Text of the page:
A federal grand jury is investigating allegations of conspiracy to obstruct justice involving a witness in the bribery conspiracy trials of Dr. Murdock Head, founder of the Airlie Foundation convicted of plotting to bribe members of Congress, according to sources familiar with the inquiry.

The investigation focuses on whether Airlie officials conspired with a Virginia prosecutor to indict a former foundation employe who testified against Head and acknowledged embezzling funds from Airlie in the process.

Roger Inger, a deputy commonwealth's attorney in Fauquier County, said in an interview that several months after Head's 1979 conviction, Frank Kavanaugh, acting foundation director, urged prosecution of Robert Curtis, who had acknowledged taking $25,000 from Airlie in the early 1970s. According to Inger, Kavanaugh told the county prosecutor: "They got the Doc and now we want Curtis."

Kavanaugh this week denied making the statement. "No, no," Kavanaugh said. "I've never felt they've gotten 'Doc.' "

Kavanaugh, who acknowledged he met with the state prosecutors, said that federal lawyers in Alexandria had questioned whether the Curtis investigation was intended to "chill" any future testimony by Curtis against Head, an allegation Kavanaugh denied. Under federal law, it is illegal to interfere with or attempt to influence the testimony of any witness in a criminal proceeding.

"They want to know whether there was a conspiracy to go after anyone who fell from grace in Murdock Head's world," said Kavanaugh. "It's absolutely untrue."

The allegations are the latest in a five-year federal investigation of Head, a George Washington University professor twice found guilty of conspiring to bribe two congressmen in the mid-1970s in an alleged attempt to win lucrative government contracts for Airlie and its affiliates. Head founded Airlie, a conference center and group of affiliate organizations, near Warrenton, Va., in the 1960s.

Head, who was retried and convicted again after his first conviction was overturned, has declined to comment on the current investigation. "All I can say is, if I felt any better I'd have to buy more insurance," he joked in a telephone interview. Head, who is on paid leave from GW, is free on bond pending an appeal of his conviction and a 4 1/2-year prison sentence he was given last July.

Federal prosecutors previously attacked the propriety of the local investigation, charging that Fauquier Commonwealth's Attorney Charles Foley and Inger, his deputy, had a conflict of interest because they had Airlie and some of its employes as clients in a part-time private law practice during the time of the Curtis investigation. The local prosecutors maintained there was no impropriety, but later stepped aside from the case.

A Virginia judge subsequently appointed a special prosecutor to continue the Curtis investigation, which led to Curtis' indictment in September 1980 and a later guilty plea by him. Curtis appeared again as a government witness in Head's retrial last summer in Alexandria. "He wasn't a great damaging witness or anything," said Kavanaugh. "A nice man, though."

Kavanaugh, who said he has furnished subpoenaed records to the grand jury but has declined to answer its questions under the Fifth Amendment, said Airlie officials knew of the missing funds before Curtis' testimony, but believed he had taken perhaps $1,400 to $1,800. Curtis was fired in 1975, shortly after the discovery, Kavanaugh said.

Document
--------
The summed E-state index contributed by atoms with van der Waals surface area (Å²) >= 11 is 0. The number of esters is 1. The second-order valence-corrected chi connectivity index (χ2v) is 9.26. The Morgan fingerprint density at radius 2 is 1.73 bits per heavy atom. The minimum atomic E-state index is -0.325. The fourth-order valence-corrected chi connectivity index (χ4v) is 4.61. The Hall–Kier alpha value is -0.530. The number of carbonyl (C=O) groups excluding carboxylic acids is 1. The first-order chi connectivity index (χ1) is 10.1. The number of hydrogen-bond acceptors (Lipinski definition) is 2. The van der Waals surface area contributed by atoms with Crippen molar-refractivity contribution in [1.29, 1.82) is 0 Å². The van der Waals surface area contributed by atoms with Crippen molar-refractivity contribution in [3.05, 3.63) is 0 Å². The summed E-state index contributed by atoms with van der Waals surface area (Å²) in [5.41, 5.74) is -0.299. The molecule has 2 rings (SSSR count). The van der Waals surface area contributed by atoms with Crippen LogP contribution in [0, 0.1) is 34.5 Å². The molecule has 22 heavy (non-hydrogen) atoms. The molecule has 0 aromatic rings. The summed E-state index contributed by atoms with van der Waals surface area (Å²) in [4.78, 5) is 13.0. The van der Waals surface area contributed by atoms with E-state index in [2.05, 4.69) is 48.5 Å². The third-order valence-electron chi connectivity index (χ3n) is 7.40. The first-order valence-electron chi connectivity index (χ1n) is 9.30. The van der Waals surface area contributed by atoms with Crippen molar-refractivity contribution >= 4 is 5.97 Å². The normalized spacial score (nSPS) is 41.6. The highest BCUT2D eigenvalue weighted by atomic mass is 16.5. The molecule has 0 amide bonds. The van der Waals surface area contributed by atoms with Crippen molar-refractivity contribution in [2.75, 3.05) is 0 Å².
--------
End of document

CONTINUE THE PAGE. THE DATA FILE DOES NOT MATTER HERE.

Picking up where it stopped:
He said he was stunned by Curtis' statement during Head's 1979 trial that the embezzlement totaled $25,000. Kavanaugh said it was then that he went to Fauquier prosecutor Foley and asked him to pursue the matter "to seek restitution."

The current federal investigation also has examined a $54,000 consulting fee allegedly paid to Head by a film-making branch of the Airlie organization following his initial conviction in October 1979, the sources said. A lawyer involved in the case said federal prosecutors are investigating a possible contradiction between Head's testimony that he served the film affiliate as an unpaid consultant and his receipt of the fee allegedly for past services.

Prosecutors charged at the Head trials that Head paid about $49,000 in bribes during the 1970s to former representatives Daniel Flood and Otto Passman out of a slush fund that Head allegedly amassed through phony expense vouchers and double billings on film projects. Head contended the money in question came from personal loans totaling some $50,000 from the Raven's Hollow film affiliate and denied it was used to buy congressional influence.

William B. Cummings, a lawyer who has represented another Airlie employe called before the grand jury, said the panel has questioned Head's repayment of the Raven's Hollow promissory notes, which occurred about the same time Head allegedly received the consultant's fee shortly after his initial conviction.

Head said he has had little trouble keeping busy at Airlie while he awaits the outcome of his appeal, scheduled for argument in early July. He is chairman of the executive committee of the Fauquier County Rescue Squad, he said, and recently completed a film on voluntarism, entitled "Together," for use by rescue squads around the country.

Head also played a key role in the making of "The Shooting of the President," a 30-minute television special about the attempted assassination of Ronald Reagan that was broadcast recently on Channel 7 in Washington and on ABC-TV. However, the executive producer's credit line went to Airlie director Kavanaugh, because, Head said, "I didn't want my name to cast a cloud on it."